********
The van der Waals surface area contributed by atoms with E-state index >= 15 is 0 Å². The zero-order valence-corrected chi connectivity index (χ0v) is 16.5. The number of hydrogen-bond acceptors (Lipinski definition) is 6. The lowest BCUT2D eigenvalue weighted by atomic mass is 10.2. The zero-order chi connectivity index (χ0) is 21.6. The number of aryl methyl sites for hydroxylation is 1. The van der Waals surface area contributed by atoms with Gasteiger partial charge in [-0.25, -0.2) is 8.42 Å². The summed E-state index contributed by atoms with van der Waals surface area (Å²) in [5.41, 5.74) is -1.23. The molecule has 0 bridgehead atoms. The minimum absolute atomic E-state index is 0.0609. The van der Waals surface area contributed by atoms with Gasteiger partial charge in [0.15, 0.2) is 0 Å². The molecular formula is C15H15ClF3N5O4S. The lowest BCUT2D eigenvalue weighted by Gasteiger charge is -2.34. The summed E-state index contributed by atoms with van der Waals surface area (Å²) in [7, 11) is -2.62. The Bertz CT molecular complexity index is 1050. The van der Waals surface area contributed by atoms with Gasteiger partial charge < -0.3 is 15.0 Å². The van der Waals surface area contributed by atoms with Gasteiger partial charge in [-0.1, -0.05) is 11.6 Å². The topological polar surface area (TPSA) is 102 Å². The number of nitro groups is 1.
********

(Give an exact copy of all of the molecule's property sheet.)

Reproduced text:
The van der Waals surface area contributed by atoms with E-state index >= 15 is 0 Å². The zero-order valence-corrected chi connectivity index (χ0v) is 16.5. The number of hydrogen-bond acceptors (Lipinski definition) is 6. The lowest BCUT2D eigenvalue weighted by atomic mass is 10.2. The zero-order chi connectivity index (χ0) is 21.6. The number of aryl methyl sites for hydroxylation is 1. The van der Waals surface area contributed by atoms with Gasteiger partial charge in [-0.25, -0.2) is 8.42 Å². The summed E-state index contributed by atoms with van der Waals surface area (Å²) in [5.41, 5.74) is -1.23. The molecule has 0 bridgehead atoms. The minimum absolute atomic E-state index is 0.0609. The van der Waals surface area contributed by atoms with Gasteiger partial charge in [0.15, 0.2) is 0 Å². The molecular formula is C15H15ClF3N5O4S. The lowest BCUT2D eigenvalue weighted by Gasteiger charge is -2.34. The summed E-state index contributed by atoms with van der Waals surface area (Å²) in [7, 11) is -2.62. The Bertz CT molecular complexity index is 1050. The van der Waals surface area contributed by atoms with Gasteiger partial charge < -0.3 is 15.0 Å². The van der Waals surface area contributed by atoms with Gasteiger partial charge in [-0.1, -0.05) is 11.6 Å². The topological polar surface area (TPSA) is 102 Å². The number of nitro groups is 1.